Poison at the Court of James I
Weidenfeld & Nicolson, 1997; Phoenix Paperback 1998

In the autumn of 1615 the Earl and Countess of Somerset were detained on suspicion of having murdered Sir Thomas Overbury. The arrest of these leading court figures created a sensation. The young and beautiful Countess of Somerset had already achieved notoriety when she had divorced her first husband in controversial circumstances. The Earl of Somerset was one of the richest and most powerful men in the kingdom, having risen to prominence as the male ‘favourite’ of England’s homosexual monarch, James I.

In the coming weeks it was claimed that, after sending Sir Thomas Overbury poisoned tarts and jellies, the Somersets had finally killed him by arranging for an enema of mercury sublimate to be administered. Four of the couple’s supposed accomplices were hanged in connection with the murder. At her trial, the Countess of Somerset pleaded guilty, but her husband denied all responsibility for the death of Overbury. Despite this, he too was convicted. Like his wife, he was sentenced to hang, but the King caused public outrage by freeing them after short terms of imprisonment.

In a vivid narrative, Anne Somerset unravels these extraordinary events, which were widely regarded as an extreme manifestation of the corruption and vice that disfigured the court during this period. It is, at once, a story rich in passion and intrigue and a murder mystery, for, despite the guilty verdicts, there is much about Overbury’s death that remains enigmatic. Infinitely more than a gripping personal tragedy, the Overbury murder case profoundly damaged the monarchy, and constituted the greatest court scandal in English history.

BOOK Reviews

‘Wonderfully dramatic ...Probably the juiciest court scandal of the past 500 years. Anne Somerset writes so freshly that her characters strut before us as if they lived today A gripping detective story that tells us more about the corruption, debauchery and naked power-plays of 17th century life than anything I have read’. Christopher Hudson, Daily Mail

‘This is by far the most comprehensive account I have read of the Overbury scandal, combining a firm mastery of complex sources with a narrative drive that impels the reader to turn the page. It is also quite one the best historical whodunits’. Sir Roy Strong, Sunday Times

‘Anne Somerset gives us scandal in high places, as well as insights into a seamy underworld of quacks and witches, hustlers and go-betweens; her subsidiary characters stand comparison with Ben Jonson’s most outrageous rascals....Both history and whodunit, this is a hugely enjoyable book’. Lucy Hughes-Hallett, Daily Telegraph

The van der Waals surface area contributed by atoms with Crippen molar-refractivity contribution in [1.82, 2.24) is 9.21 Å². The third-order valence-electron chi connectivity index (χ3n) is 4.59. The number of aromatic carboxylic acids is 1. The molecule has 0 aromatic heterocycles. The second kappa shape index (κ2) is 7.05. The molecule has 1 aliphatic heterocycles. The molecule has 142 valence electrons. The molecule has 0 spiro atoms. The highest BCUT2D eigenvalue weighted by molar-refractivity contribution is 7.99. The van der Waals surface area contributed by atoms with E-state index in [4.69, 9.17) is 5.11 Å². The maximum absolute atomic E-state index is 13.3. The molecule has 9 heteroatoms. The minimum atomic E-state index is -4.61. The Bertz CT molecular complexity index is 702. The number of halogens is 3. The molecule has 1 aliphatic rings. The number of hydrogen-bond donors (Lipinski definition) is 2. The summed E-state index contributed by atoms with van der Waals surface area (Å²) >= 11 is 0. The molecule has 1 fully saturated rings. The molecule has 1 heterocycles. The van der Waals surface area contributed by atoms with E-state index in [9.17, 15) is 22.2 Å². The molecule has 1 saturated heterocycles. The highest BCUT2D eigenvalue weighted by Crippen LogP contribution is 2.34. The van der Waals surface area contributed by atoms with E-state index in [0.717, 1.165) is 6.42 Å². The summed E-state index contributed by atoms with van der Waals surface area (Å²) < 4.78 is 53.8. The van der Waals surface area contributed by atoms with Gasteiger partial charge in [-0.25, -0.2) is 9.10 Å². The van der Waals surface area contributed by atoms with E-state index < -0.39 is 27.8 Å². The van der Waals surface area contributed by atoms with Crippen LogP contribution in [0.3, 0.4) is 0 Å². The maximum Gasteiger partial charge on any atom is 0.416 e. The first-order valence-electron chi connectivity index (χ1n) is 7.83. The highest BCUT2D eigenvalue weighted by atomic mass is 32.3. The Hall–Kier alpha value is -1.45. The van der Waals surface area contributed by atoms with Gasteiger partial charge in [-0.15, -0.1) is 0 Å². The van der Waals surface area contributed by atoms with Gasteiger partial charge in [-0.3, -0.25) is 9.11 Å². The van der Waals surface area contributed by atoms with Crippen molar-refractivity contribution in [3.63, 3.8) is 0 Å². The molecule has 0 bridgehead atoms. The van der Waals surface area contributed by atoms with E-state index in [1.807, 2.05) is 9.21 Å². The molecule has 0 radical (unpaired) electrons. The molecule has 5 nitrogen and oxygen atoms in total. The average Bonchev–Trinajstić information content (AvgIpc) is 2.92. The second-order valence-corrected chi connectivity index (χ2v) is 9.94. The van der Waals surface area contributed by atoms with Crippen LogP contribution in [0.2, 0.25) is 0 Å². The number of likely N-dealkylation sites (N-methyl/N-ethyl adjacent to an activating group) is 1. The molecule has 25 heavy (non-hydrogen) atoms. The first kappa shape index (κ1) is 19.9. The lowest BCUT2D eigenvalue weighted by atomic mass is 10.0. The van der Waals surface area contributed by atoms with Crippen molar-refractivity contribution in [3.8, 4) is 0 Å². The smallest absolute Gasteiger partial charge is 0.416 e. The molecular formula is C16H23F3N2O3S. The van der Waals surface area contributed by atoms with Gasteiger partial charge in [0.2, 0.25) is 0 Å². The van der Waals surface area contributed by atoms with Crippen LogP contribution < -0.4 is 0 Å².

‘A sordid yet fascinating story which Anne Somerset delineates with great skill’. Antonia Fraser, The Times

‘Deals in a scholarly but ever readable way with a fascinating historical nugget. This is a book about murder, witchcraft, adultery, lechery, intrigue and chicanery among the country’s most powerful nobility’. Steve Grant, Time Out

‘Anne Somerset has homed-in on an amazing tale...a real life drama of sordid intrigue and sexual jealousy at the lavish court of King James...She has a style that is both readable and informative. The characters burst out of the print as alive today as they were almost 400 years ago’. Clive White, Bradford Telegraph & Argus

‘Stop reading The Sun. Buy Anne Somerset instead. You’ll be just as shocked and horrified by bad behaviour in high places’. John Theobald, Western Morning News

‘Anne Somerset shows skill and stamina in telling her lurid tale....This book consolidates her position in the front rank of historical biographers for the general reader’. John Jolliffe, Country Life

‘A fine and absorbing book, based on fresh scholarship and fresh thinking and deserving both a lay and professional readership’. Blair Worden, The Spectator

‘This marvellous account of a real-life episode in 1615 bristles with ingredients Webster would have recognised and loved’. Max Davidson, Daily Telegraph

‘Scrupulously researched, her account of the Overbury scandal illuminates the machinations and intrigues which passed for government in Jacobean England’. Sunday Times